Re: [credential management] Cross-origin credentials (was: Identity Credentials API Extension)

This is an interesting thread, and I think Brad's categorizations of
credential types is illuminating, as is Adrian's discussion of the
status quo. I'm dropping the line-by-line here, so I'm sure I'll miss
some important points (I hope this doesn't mean I'm setting up
strawmen; if something I've left out seems particularly relevant,
please do point it out to me).

It seems natural to me that the credential management API we're in the
process of defining, whatever we choose to call it, will grow to
support the kinds of flows that Adrian is pointing to. I think we
differ a bit on some details, but the general use-case of streamlining
authentication via IdPs is a valuable one. I hope it's been clear from
the beginning that my eventual goal is to offer some kind of
platform-level support for this kind of flow; it's explicit in the use
case document[1], and implicit in the proposal itself[2].

The `FederatedCredential` in the proposal is a first step towards that
platform-level support, with the goal of providing the user agent with
some valuable bits of missing context. As Adrian notes, authentication
via an IdP is implemented as an opaque series of redirects and form
submissions. User agents don't understand it in the same way they
understand passwords, and that makes life difficult for users, both
when signing in to old friends, and when signing up for new

Adrian asked "What value does this API add beyond what is already
possible using cookies to remember the federated identity provider
that a user has used in the past?"[3]: one answer is that users clear
their cookies quite often indeed: ~13% of Chrome users who have opted
into sharing usage statistics cleared their cookies in the past
_week_. I suspect that number is higher among users who didn't decide
to share statistics with Google. Relying on cookies as a stable
identifier is, for better or worse, not enough, and Brad's note that a
user agent has the ability to retain authentication information in a
store orthogonal to cookies is on-point[4].

Another answer is that we can reduce the cognitive overhead of IdPs by
mitigating the necessity of a "Nascar" approach to authentication;
since the user agent is in the privileged position of understanding
your habits, it can filter IdPs an RP claims to support in order to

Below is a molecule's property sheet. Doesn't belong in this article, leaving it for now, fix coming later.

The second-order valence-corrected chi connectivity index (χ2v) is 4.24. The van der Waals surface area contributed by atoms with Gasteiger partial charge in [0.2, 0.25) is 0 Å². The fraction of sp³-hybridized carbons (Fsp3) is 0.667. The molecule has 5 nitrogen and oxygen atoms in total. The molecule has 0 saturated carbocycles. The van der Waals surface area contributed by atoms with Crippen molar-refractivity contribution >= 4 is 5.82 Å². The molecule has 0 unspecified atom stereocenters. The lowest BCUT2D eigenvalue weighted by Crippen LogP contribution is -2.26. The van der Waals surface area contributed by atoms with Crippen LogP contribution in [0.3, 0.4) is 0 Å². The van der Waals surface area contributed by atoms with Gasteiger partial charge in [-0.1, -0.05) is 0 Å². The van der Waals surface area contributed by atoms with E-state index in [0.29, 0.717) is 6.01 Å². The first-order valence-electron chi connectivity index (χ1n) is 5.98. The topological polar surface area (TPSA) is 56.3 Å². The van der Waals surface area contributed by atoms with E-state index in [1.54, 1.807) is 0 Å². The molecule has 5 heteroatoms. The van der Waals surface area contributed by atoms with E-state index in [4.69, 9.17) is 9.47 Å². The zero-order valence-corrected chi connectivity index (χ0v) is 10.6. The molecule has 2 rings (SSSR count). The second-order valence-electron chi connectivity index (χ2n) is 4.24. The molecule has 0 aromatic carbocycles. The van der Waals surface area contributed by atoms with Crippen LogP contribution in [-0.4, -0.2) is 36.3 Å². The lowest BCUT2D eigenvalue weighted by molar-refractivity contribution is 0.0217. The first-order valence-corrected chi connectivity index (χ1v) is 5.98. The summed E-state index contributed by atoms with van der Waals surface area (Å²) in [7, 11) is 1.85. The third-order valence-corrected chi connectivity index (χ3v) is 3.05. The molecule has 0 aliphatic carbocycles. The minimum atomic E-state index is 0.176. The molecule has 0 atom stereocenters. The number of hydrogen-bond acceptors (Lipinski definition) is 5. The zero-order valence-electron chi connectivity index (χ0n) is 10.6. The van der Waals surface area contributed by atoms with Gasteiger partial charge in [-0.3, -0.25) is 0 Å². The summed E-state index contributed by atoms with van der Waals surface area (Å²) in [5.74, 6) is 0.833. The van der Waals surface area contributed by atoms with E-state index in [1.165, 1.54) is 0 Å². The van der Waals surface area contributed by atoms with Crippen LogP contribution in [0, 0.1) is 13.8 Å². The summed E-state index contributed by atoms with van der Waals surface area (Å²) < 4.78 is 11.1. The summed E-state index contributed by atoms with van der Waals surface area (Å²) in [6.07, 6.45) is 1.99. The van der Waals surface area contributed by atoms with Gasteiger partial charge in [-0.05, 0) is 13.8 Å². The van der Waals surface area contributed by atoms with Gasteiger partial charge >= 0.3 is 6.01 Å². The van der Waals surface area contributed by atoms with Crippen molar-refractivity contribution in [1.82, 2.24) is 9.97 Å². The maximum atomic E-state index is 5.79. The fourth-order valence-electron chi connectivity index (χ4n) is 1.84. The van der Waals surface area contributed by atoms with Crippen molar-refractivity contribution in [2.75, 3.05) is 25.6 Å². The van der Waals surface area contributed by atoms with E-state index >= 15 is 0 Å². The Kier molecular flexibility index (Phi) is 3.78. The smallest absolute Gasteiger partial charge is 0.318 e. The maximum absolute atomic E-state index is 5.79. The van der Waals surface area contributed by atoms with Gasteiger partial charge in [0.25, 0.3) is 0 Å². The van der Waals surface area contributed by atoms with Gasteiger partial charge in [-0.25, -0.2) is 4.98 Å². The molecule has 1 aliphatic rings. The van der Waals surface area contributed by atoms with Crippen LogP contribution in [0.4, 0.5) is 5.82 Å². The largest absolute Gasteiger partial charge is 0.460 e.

help a user make a reasonable choice (and to help the user remember
her choice next time around). These filters can both remove IdPs with
which a user has no relationship, and expose relationships the user
might not be aware she has (implicit OpenID endpoints, to borrow from
Adrian's example).

The "baby steps" API in the proposal enable these advantages, even if
they don't remove all the complexity of SDKs and redirects from the
server-side. The proposal only proposes "baby steps" because, in part,
of the kinds of complexities that server-side interactions pose both
to providers and user agents. Brad's discussion of this (at the bottom
of point #3 in [4]) is a good example of these considerations; we're
nowhere near addressing them, nor is it a conversation we've really

One thing that's interesting to note about these kinds of
authentication workflows is that they're "cross-origin" only at the
macro level. The kinds of flows I know I want to support support are
same-origin at the micro-level, as each request contains ephemeral
authentication information scoped to the origin to which the request
is made.

That is, when authenticating to Exuberant Example via Fantastic
Federation Inc., a user has an EE cookie that's sent along with
request to and an FF cookie that's sent along with requests to In the background, those two entities have exchanged a token
which allows to make requests to on a user's behalf, and
which allows to tie the cookie to in some
(potentially opaque, origin-scoped, revokable, etc) way[*]. Paving
these existing cowpaths of IdP-based authentication seems like
something that's worth investing time in, and I think we can do so in
ways that encourage accepted best practice (locking things down to
secure contexts, for instance).

I'm less enthusiastic about models in which one or more of these
properties doesn't hold. My take on the proposal Manu, et al have put
forward is that it relies upon non-deniable, non-ephemeral, and
transferable assertions made on the basis of persistent key pairs
which are shared with multiple origins (potentially in plaintext). I
fully admit that I don't have a great depth of knowledge on the
trade-offs that lead to that design, but it isn't one that I find
initially appealing.


[*]: Squinting a bit, FIDO has similar properties, in that a device of
some sort can make unique assertions to each origin a user authorizes,
without broadcasting a singular identifier across origins. Perhaps
folks who know more about FIDO than I might have additional insight or
suggestions here.

Mike West <>, @mikewest

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Received on Monday, 1 June 2015 15:14:19 UTC